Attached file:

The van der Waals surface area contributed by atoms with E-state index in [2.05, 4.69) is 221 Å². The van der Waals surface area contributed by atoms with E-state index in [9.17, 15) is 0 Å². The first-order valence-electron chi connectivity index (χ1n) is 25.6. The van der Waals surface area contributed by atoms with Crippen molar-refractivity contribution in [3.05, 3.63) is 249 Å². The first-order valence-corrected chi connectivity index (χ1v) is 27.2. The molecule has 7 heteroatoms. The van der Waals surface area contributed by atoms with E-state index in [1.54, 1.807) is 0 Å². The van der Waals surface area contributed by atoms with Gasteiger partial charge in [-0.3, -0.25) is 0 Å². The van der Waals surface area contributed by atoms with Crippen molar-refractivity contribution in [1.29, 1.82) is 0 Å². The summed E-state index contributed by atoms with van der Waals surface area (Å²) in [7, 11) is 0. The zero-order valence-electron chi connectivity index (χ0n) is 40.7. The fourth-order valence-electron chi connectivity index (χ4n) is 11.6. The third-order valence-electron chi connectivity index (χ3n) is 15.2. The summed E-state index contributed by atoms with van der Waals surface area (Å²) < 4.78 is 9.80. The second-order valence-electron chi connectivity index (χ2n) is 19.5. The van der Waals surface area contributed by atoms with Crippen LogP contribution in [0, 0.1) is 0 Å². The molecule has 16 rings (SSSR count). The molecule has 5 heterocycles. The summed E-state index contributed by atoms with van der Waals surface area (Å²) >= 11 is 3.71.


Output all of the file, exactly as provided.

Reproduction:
The van der Waals surface area contributed by atoms with E-state index in [2.05, 4.69) is 221 Å². The van der Waals surface area contributed by atoms with E-state index in [9.17, 15) is 0 Å². The first-order valence-electron chi connectivity index (χ1n) is 25.6. The van der Waals surface area contributed by atoms with Crippen molar-refractivity contribution in [3.05, 3.63) is 249 Å². The first-order valence-corrected chi connectivity index (χ1v) is 27.2. The molecule has 7 heteroatoms. The van der Waals surface area contributed by atoms with E-state index in [1.54, 1.807) is 0 Å². The van der Waals surface area contributed by atoms with Gasteiger partial charge in [-0.3, -0.25) is 0 Å². The van der Waals surface area contributed by atoms with Crippen molar-refractivity contribution in [1.29, 1.82) is 0 Å². The summed E-state index contributed by atoms with van der Waals surface area (Å²) in [7, 11) is 0. The zero-order valence-electron chi connectivity index (χ0n) is 40.7. The fourth-order valence-electron chi connectivity index (χ4n) is 11.6. The third-order valence-electron chi connectivity index (χ3n) is 15.2. The summed E-state index contributed by atoms with van der Waals surface area (Å²) < 4.78 is 9.80. The second-order valence-electron chi connectivity index (χ2n) is 19.5. The van der Waals surface area contributed by atoms with Crippen LogP contribution in [0, 0.1) is 0 Å². The molecule has 16 rings (SSSR count). The molecule has 5 heterocycles. The summed E-state index contributed by atoms with van der Waals surface area (Å²) >= 11 is 3.71.